WASHINGTON — The U.S. Treasury Department said Friday in its semiannual report on international economic and exchange rate polices of America’s major trading partners that China has taken enough steps to move toward a more market-determined exchange rate system and that it will not recommend the country be declared a currency manipulator.

Such a decision, which the Obama administration has opted not to take in multiple reports, could have led to punitive actions at the World Trade Organization.

“Based on the appreciation of the [yuan] against the dollar since June 2010, the balance of payments adjustment evidenced in the decline in China’s current account surplus and China’s commitments in the G-20 and [U.S.-China Strategic & Economic Dialogue] that it will move more rapidly to a more market-determined exchange rate system, Treasury has concluded that the standards” to determine whether a country is manipulating its currency to gain unfair trade advantages “have not been met with respect to China,” the Treasury report said.

However, the report noted that China’s currency remains “significantly undervalued and we believe further appreciation…against the dollar and other major currencies is warranted.”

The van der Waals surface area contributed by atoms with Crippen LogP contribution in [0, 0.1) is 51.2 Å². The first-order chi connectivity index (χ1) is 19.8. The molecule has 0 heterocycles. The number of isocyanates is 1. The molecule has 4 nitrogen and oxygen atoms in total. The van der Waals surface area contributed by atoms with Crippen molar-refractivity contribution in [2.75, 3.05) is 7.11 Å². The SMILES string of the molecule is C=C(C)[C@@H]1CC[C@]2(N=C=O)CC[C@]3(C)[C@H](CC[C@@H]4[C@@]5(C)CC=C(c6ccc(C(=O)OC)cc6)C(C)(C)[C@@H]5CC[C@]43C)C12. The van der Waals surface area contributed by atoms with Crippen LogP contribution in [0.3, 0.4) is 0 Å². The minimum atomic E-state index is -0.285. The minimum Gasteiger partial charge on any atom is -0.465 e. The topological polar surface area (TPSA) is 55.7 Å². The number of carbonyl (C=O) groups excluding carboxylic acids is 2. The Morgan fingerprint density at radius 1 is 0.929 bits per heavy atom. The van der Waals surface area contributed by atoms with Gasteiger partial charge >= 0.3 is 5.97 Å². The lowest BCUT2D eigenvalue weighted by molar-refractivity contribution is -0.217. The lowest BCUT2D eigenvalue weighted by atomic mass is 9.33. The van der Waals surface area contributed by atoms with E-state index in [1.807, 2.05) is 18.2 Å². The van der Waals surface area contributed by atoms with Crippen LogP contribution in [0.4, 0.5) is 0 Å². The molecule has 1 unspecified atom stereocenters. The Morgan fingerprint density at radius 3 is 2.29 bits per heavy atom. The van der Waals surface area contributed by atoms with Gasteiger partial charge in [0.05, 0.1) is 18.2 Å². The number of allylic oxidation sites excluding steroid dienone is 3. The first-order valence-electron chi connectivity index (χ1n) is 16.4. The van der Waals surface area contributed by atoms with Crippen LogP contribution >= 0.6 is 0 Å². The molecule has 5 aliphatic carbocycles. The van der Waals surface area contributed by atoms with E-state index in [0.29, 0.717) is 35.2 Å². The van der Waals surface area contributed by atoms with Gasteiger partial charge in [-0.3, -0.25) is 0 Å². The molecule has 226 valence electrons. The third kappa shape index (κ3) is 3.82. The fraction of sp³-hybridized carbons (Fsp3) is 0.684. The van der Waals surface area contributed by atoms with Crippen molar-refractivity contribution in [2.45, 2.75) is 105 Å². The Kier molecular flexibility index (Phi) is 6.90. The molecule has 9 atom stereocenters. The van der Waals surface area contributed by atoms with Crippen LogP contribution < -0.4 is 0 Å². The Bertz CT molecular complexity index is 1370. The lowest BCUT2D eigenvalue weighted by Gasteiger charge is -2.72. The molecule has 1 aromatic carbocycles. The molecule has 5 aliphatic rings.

The yuan has appreciated 8 percent against the dollar, and 12.5 percent on an inflation-adjusted basis, since China moved off its peg to the dollar in June 2010.

The report comes at a time when talk over China’s undervalued currency on Capitol Hill has diminished somewhat. The Senate passed legislation in October that could ultimately have led to punitive tariffs on Chinese imports, but House leaders refused to bring the bill to the floor for a vote, citing concerns that it would run afoul of WTO rules and ignite a trade war with China. Legislation has since remained stalled.

Treasury said it will closely monitor the pace of appreciation and press for policy changes leading to greater appreciation of the yuan, which would level the playing field and achieve a “sustained shift to domestic-demand led growth.”

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